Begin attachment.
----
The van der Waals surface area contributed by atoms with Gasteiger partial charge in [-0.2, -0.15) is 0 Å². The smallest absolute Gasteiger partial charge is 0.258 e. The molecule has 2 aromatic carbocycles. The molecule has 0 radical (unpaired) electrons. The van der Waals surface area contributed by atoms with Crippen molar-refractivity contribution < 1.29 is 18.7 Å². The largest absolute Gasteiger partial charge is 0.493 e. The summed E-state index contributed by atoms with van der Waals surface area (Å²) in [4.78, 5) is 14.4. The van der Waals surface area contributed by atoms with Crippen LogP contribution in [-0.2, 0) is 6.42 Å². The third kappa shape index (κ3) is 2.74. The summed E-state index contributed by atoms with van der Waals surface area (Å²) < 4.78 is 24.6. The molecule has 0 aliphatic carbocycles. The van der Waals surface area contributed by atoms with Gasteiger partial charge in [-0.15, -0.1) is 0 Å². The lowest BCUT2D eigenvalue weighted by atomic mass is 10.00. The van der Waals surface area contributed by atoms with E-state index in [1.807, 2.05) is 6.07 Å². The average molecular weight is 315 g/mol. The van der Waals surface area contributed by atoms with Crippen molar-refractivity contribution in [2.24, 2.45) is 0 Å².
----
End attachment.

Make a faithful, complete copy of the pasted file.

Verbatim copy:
The van der Waals surface area contributed by atoms with Gasteiger partial charge in [-0.2, -0.15) is 0 Å². The smallest absolute Gasteiger partial charge is 0.258 e. The molecule has 2 aromatic carbocycles. The molecule has 0 radical (unpaired) electrons. The van der Waals surface area contributed by atoms with Crippen molar-refractivity contribution < 1.29 is 18.7 Å². The largest absolute Gasteiger partial charge is 0.493 e. The summed E-state index contributed by atoms with van der Waals surface area (Å²) in [4.78, 5) is 14.4. The van der Waals surface area contributed by atoms with Crippen LogP contribution in [-0.2, 0) is 6.42 Å². The third kappa shape index (κ3) is 2.74. The summed E-state index contributed by atoms with van der Waals surface area (Å²) < 4.78 is 24.6. The molecule has 0 aliphatic carbocycles. The van der Waals surface area contributed by atoms with Gasteiger partial charge in [-0.15, -0.1) is 0 Å². The lowest BCUT2D eigenvalue weighted by atomic mass is 10.00. The van der Waals surface area contributed by atoms with E-state index in [1.807, 2.05) is 6.07 Å². The average molecular weight is 315 g/mol. The van der Waals surface area contributed by atoms with Crippen molar-refractivity contribution in [2.24, 2.45) is 0 Å².